The progressive declines in skeletal muscle mass, referred to as sarcopenia, and muscle strength are broadly observed in mammals and represents one of the first hallmarks of aging. Numerous studies in rodent models have demonstrated that the loss of motor function with age is accompanied with changes in the structural integrity of the NMJ [45], but the contribution of these changes in synaptic morphology to the loss of motor function is still unclear. These morphologies include the increased branching of nerve terminals, the progressive fragmentation of the nerve terminal including the post-synaptic acetylcholine receptor (AChR) clusters, increased extra-junctional AChRs, and myofiber denervation (Figure 1A) [46][47][48][49][50][51][52][53][54]. Despite the significant fragmenting of the synaptic area, most studies support that total endplate area is unchanged (or even increased) during aging [45][55][56]. It should be noted that some of these synaptic changes are due to the re-innervation of new fibers resulting from the continual turnover of myofibers and the loss of fiber type diversity of the motor units [57][58]. In humans, studies investigating the morphology of the NMJs formed on the intercostal muscles of the rib cage suggested extensive remodeling of the NMJ, similar to mice [59][60]. But a recent study of the NMJs of the lower leg (extensor digitorum, soleus, peroneus longus, and peroneus brevis) from 21 amputees found that these NMJs, when compared to young adult mice, were significantly smaller with thinner pre-terminal axons, had less complex endplates, and showed differential organization of active zone components [61]. In addition, these human NMJs were remarkably stable with little fragmentation or morphological change from the 4th to the 10th decade of life [61]. This study further investigated the differences in the synaptic proteome between the mouse and human NMJ and found significant differences in the protein composition of the synapses including proteins involved directly in NGF, GDNF receptor, and TRK receptor signaling [61]. Interestingly, most of the proteins linked to neurotrophin signaling were found to be less abundant at human NMJs compared to mouse NMJs suggesting that these signaling systems are more operative at the mouse NMJ.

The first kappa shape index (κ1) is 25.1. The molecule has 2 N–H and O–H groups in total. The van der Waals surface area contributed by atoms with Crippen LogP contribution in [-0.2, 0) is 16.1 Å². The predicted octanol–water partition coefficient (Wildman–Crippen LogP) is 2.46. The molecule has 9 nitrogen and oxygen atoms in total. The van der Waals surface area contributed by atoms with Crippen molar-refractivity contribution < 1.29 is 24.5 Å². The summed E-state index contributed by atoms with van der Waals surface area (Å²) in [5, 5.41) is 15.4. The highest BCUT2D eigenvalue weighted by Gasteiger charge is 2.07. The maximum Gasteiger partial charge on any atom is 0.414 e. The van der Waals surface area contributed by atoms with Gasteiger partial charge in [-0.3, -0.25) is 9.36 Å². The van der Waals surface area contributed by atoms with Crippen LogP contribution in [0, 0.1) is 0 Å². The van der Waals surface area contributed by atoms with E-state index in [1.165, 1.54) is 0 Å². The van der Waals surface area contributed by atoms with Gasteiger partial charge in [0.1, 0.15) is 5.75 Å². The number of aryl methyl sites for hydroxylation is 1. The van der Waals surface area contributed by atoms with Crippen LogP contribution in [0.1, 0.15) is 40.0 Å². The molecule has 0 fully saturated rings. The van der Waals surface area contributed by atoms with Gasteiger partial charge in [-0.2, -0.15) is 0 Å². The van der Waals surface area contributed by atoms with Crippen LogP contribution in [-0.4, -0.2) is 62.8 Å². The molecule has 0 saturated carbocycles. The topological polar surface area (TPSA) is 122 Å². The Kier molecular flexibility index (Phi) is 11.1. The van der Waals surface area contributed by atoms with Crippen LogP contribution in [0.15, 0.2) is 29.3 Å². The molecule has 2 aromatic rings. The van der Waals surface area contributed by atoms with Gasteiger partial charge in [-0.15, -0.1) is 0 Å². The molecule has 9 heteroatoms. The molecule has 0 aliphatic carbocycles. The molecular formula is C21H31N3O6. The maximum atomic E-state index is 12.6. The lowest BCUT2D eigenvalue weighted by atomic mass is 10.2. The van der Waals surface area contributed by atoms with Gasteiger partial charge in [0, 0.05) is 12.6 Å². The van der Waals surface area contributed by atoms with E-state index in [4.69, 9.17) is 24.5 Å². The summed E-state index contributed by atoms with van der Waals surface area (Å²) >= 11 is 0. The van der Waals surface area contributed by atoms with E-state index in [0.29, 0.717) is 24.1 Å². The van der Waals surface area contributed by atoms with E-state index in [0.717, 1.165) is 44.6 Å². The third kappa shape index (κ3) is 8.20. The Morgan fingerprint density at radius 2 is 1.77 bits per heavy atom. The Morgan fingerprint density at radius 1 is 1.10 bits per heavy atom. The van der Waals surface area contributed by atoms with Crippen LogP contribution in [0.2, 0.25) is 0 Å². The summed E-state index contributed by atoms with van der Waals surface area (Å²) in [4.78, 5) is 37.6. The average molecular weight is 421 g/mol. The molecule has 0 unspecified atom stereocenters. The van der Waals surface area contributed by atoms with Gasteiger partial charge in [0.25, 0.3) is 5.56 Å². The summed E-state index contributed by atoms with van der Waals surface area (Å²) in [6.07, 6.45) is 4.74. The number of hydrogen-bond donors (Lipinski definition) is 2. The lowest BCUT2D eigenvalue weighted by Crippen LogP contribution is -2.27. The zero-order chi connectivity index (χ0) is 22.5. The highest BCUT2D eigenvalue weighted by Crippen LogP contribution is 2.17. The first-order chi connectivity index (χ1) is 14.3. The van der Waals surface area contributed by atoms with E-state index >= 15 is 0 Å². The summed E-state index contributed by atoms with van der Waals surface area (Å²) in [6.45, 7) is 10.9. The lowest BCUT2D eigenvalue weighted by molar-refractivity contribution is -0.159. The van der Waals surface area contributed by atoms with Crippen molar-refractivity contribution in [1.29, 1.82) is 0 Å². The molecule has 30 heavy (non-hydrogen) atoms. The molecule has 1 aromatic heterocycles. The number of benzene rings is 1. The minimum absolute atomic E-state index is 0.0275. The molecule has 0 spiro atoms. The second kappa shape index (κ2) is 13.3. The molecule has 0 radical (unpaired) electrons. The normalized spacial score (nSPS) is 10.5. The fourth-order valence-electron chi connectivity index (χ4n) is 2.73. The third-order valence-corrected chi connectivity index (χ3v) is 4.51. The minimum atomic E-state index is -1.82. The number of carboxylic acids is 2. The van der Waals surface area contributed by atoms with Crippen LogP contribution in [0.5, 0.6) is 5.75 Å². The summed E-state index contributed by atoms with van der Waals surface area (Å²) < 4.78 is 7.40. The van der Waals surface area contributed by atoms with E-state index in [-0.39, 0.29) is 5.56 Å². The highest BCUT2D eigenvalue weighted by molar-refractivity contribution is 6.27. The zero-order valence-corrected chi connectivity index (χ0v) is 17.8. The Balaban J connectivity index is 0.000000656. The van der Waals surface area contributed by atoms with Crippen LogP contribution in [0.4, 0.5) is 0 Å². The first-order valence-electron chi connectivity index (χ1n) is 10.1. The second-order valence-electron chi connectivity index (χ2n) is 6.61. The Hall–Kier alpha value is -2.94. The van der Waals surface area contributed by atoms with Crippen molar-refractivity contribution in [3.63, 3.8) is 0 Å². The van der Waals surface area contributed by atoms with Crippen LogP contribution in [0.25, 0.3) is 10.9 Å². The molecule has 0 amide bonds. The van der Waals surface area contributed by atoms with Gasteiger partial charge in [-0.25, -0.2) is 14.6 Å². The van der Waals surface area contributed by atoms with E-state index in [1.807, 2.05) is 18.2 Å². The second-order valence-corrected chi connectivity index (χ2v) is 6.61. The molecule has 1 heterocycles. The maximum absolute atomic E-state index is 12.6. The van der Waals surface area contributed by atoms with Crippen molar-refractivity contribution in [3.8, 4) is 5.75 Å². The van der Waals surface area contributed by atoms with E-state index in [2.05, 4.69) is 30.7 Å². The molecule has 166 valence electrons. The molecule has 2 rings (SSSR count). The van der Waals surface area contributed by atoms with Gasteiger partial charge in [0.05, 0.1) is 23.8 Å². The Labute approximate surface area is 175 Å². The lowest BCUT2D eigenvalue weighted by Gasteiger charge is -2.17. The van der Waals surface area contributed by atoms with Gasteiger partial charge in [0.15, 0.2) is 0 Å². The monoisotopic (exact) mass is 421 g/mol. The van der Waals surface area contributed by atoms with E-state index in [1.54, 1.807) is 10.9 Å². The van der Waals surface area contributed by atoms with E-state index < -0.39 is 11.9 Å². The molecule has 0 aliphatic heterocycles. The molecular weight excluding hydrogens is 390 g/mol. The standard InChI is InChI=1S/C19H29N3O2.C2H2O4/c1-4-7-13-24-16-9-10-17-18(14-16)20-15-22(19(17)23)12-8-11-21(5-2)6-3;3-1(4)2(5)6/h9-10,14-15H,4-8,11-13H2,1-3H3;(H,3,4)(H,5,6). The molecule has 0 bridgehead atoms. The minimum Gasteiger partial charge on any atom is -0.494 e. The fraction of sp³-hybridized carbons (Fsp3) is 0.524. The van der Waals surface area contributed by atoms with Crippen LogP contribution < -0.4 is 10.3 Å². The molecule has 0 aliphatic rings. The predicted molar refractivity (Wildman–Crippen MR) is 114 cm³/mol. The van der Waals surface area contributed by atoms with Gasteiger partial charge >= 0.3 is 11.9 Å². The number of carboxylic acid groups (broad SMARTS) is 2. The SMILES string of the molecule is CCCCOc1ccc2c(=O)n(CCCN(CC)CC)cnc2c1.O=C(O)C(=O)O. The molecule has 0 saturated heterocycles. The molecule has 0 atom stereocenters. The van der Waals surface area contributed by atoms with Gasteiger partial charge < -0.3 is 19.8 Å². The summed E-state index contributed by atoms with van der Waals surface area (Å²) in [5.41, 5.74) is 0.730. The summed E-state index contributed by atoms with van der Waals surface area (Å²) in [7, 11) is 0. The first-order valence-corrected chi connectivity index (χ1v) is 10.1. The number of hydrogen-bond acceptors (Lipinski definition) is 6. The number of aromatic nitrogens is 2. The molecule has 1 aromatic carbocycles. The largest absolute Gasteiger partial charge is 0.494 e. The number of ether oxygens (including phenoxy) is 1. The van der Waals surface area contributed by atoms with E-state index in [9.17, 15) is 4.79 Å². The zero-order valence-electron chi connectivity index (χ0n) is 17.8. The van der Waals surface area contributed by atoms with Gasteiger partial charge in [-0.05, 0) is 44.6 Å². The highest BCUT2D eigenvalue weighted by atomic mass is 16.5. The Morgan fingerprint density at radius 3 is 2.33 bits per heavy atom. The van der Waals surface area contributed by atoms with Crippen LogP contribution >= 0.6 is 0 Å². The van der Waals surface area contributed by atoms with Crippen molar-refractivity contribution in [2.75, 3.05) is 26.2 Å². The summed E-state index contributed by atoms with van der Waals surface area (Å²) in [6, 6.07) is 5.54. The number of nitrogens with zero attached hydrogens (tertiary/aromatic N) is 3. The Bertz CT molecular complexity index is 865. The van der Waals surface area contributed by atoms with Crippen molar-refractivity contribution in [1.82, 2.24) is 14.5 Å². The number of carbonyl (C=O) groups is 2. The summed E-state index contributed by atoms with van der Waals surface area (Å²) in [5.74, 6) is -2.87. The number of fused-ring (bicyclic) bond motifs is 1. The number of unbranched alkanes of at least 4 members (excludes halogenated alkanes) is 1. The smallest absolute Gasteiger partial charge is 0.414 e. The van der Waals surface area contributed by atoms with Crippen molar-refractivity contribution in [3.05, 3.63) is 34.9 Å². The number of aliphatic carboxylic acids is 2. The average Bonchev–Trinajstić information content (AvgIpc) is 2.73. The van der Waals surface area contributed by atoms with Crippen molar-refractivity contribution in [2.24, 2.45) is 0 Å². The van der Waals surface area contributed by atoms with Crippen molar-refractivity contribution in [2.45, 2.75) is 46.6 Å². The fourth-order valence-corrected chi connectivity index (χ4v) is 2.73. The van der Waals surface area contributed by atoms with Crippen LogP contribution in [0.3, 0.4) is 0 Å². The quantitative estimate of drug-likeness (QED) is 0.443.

The observation of substantial NMJ remodeling during aging suggested the possibility that neurotransmission might be compromised during aging. But nearly all studies in both mice and flies have reported increased release of neurotransmitter from aged NMJs compared to young NMJs [34][54][56][62][63][64]. Perhaps the increase in the release of neurotransmitter from the presynaptic nerve terminal of the NMJ is compensatory for decreasing muscle contraction and/or changes in the sensitivity of the muscle to neurotransmitter. For example, a pharmacological, pathological, or genetic reduction of the postsynaptic neurotransmitter receptor sensitivity at the NMJ leads to a compensatory increase in presynaptic neurotransmitter release (quantal content) across species to insure appropriate muscle depolarization [64][65][66][67][68][69][70][71]. These data support the existence of a conserved retrograde signaling system that can alter presynaptic neurotransmitter release. Thus, it is possible that the increase in neurotransmission during aging is the result of impaired homeostatic control mechanisms associated with this form of plasticity. Intriguingly, synaptic homeostasis at the Drosophila larval NMJ requires TOR signaling within the muscle, a known cellular signaling system important for adaptive responses to aging [72][73]. But most studies investigating the functional properties of the NMJ find that the sensitivity of the muscle to neuotransmitter (i.e. quantal size) is unchanged during aging [34][55][62][64][74][75][76][77] (Figure 1A). Thus, the critical signal for the homeostatic increase in neurotransmission is not observed during aging. Furthermore, synaptic homeostasis in Drosophila requires the presynaptic Ephexin receptor [65]. Analysis of neurotransmission across age in Drosophila reveals that mutations in the ephexin gene do not block the increase in neurotransmission observed during aging [64]. In addition, this study demonstrated that synaptic homeostasis was functioning robustly at older NMJs and that the age-dependent increase in neurotransmission included a re-setting of the homeostatic set-point of the NMJ [64]. It is unclear if the increase in neurotransmitter release observed at aged NMJs in rodents also represents a change in the set-point of the synapse.